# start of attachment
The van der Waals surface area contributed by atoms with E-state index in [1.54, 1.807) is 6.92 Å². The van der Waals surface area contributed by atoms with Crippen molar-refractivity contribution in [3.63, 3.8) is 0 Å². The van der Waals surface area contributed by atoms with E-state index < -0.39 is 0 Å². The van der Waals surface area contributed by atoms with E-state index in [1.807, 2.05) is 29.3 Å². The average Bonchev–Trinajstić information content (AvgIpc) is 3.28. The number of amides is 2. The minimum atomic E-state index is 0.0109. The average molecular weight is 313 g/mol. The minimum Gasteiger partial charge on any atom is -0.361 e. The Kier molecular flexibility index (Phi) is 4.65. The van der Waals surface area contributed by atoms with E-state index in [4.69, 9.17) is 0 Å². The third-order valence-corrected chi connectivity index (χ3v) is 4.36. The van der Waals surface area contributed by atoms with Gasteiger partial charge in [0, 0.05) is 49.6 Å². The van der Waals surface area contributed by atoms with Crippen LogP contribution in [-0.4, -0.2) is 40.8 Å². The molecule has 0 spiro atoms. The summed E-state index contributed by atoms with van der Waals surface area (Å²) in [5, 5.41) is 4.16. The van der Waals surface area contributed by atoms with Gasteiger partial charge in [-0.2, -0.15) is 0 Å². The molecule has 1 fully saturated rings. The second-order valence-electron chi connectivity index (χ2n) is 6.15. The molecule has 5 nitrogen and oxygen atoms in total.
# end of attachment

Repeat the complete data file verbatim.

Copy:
The van der Waals surface area contributed by atoms with E-state index in [1.54, 1.807) is 6.92 Å². The van der Waals surface area contributed by atoms with Crippen molar-refractivity contribution in [3.63, 3.8) is 0 Å². The van der Waals surface area contributed by atoms with E-state index < -0.39 is 0 Å². The van der Waals surface area contributed by atoms with E-state index in [1.807, 2.05) is 29.3 Å². The average Bonchev–Trinajstić information content (AvgIpc) is 3.28. The number of amides is 2. The minimum atomic E-state index is 0.0109. The average molecular weight is 313 g/mol. The minimum Gasteiger partial charge on any atom is -0.361 e. The Kier molecular flexibility index (Phi) is 4.65. The van der Waals surface area contributed by atoms with E-state index in [4.69, 9.17) is 0 Å². The third-order valence-corrected chi connectivity index (χ3v) is 4.36. The van der Waals surface area contributed by atoms with Gasteiger partial charge in [0, 0.05) is 49.6 Å². The van der Waals surface area contributed by atoms with Crippen LogP contribution in [-0.4, -0.2) is 40.8 Å². The molecule has 0 spiro atoms. The summed E-state index contributed by atoms with van der Waals surface area (Å²) in [5, 5.41) is 4.16. The van der Waals surface area contributed by atoms with Gasteiger partial charge in [-0.2, -0.15) is 0 Å². The molecule has 1 fully saturated rings. The second-order valence-electron chi connectivity index (χ2n) is 6.15. The molecule has 5 nitrogen and oxygen atoms in total.